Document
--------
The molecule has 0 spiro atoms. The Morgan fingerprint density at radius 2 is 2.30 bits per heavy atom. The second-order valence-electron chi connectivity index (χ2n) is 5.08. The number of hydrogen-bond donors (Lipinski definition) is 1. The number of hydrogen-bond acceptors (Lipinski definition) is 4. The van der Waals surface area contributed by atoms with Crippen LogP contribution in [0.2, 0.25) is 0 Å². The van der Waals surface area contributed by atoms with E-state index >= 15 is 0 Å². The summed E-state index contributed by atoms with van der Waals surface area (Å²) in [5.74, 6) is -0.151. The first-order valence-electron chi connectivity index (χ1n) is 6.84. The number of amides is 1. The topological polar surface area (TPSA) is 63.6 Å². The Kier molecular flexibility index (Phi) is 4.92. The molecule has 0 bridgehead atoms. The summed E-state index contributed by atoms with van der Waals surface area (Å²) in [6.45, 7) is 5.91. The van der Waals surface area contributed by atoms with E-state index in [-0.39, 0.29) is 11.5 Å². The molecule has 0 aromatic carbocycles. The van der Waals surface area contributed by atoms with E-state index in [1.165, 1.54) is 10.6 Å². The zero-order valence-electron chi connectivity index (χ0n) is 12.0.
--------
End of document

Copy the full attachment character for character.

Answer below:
The molecule has 0 spiro atoms. The Morgan fingerprint density at radius 2 is 2.30 bits per heavy atom. The second-order valence-electron chi connectivity index (χ2n) is 5.08. The number of hydrogen-bond donors (Lipinski definition) is 1. The number of hydrogen-bond acceptors (Lipinski definition) is 4. The van der Waals surface area contributed by atoms with Crippen LogP contribution in [0.2, 0.25) is 0 Å². The van der Waals surface area contributed by atoms with E-state index >= 15 is 0 Å². The summed E-state index contributed by atoms with van der Waals surface area (Å²) in [5.74, 6) is -0.151. The first-order valence-electron chi connectivity index (χ1n) is 6.84. The number of amides is 1. The topological polar surface area (TPSA) is 63.6 Å². The Kier molecular flexibility index (Phi) is 4.92. The molecule has 0 bridgehead atoms. The summed E-state index contributed by atoms with van der Waals surface area (Å²) in [6.45, 7) is 5.91. The van der Waals surface area contributed by atoms with E-state index in [-0.39, 0.29) is 11.5 Å². The molecule has 0 aromatic carbocycles. The van der Waals surface area contributed by atoms with E-state index in [1.165, 1.54) is 10.6 Å². The zero-order valence-electron chi connectivity index (χ0n) is 12.0.